4

The political background

5

Neither the plaintiff nor Mr. Jones had been concerned in politics prior to the Local Government elections in May 1976. Before that date the Council had been controlled by the Labour Group of Councillors for some forty years.

6

Shortly before those elections allegations of corruption in its affairs had been made which involved the Leader of the Labour Group at that time, Mr. Gerald Murphy, and certain officers of the Council. He was one of three Councillors who represented the Landore Ward.

7

The Local Government election for the Council held in May 1976 followed a bitter election campaign. It resulted in the Labour Group being reduced to only eight Councillors out of a total of fifty-one. Following that election, a new group of councillors, calling themselves The Ratepayers Party, had an overall majority. Mr. Jones was one of the three new Ratepayer Councillors who replaced Mr. Gerald Murphy and two others as representatives of the Landore Ward. He had taken a leading part in the campaign, making available money, office accommodation and secretarial facilities to the Ratepayers Party.

8

Between 1976 and 1979 the atmosphere in the Council was an unhappy one. In 1976 or 1977 Mr. Murphy was convicted of corruption in connection with his conduct as a Councillor and sentenced to a term of imprisonment. Then, in 1978 or 1979, the Leader of the Ratepayers Group of Councillors, the then Leader of the Council, was himself convicted of corruption in regard to his behaviour as a Councillor and sentenced to a term of imprisonment.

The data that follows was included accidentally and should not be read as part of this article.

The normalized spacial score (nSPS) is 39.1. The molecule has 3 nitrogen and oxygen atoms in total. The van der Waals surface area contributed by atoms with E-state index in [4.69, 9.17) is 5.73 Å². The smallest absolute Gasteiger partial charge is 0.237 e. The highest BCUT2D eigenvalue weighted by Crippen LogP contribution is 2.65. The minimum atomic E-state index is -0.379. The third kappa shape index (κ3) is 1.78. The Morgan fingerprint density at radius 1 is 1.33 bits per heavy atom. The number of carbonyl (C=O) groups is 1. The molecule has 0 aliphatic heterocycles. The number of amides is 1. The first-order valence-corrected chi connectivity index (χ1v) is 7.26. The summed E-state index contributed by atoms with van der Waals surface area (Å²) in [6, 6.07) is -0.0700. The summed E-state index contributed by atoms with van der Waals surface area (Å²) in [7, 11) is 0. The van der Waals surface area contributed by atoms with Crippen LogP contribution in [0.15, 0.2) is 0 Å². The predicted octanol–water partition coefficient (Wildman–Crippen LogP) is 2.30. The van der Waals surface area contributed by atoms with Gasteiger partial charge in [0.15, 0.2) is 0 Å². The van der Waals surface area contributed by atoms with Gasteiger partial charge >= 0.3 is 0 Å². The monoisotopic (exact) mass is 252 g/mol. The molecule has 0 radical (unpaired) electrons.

9

A further election in May 1979 resulted in the Labour Party once again having a comfortable majority on the Council. Mr. Jones, and many of the Ratepayer Councillors who had become members of the Council in May 1976, did not stand in that election. Many others were defeated by Labour candidates. The then Leader of the Labour Group on the Council was Councillor Tysell Lewis, who has played a prominent part in these proceedings. He became the Leader of the Council.

10

The plaintiff's interest in the premises

11

Meantime, against this political background, the sequence of events which led to this case began in 1977. At that time Mr. Jones and the plaintiff were running their two businesses from premises in Swansea which, for various reasons, were regarded as unsatisfactory. They therefore decided to look for new premises.

12

Having noticed a vacant plot in High Street, Swansea, not far away, Mr. Jones ascertained that it was owned by the Council, and made an enquiry of the City Estate Agent, Mr. B.H. Morris ("Mr. Morris") stating that he was interested in taking a lease of it. On 14th November 1977 the Planning Committee and the Policy and Resources Committee of the Council both resolved that tenders for the lease of this vacant plot (the premises) be invited by public advertisement. On 24th November 1977 the full Council confirmed the recommendations of those Committees.

13

On 10th March 1978, the premises were advertised under the heading "Development Site at High Streeet with permission for erection of a shop or an office and showroom". The tender document made it clear that disposal of the site was to be by way of a lease for 99 years, that the lease would contain the usual terms appropriate to a long term lease for a commercial site and would include a covenant that the lessor's consent would be required for alterations, and that the user clause would accord with the use approved for planning purposes at the date on which possession of the site was granted.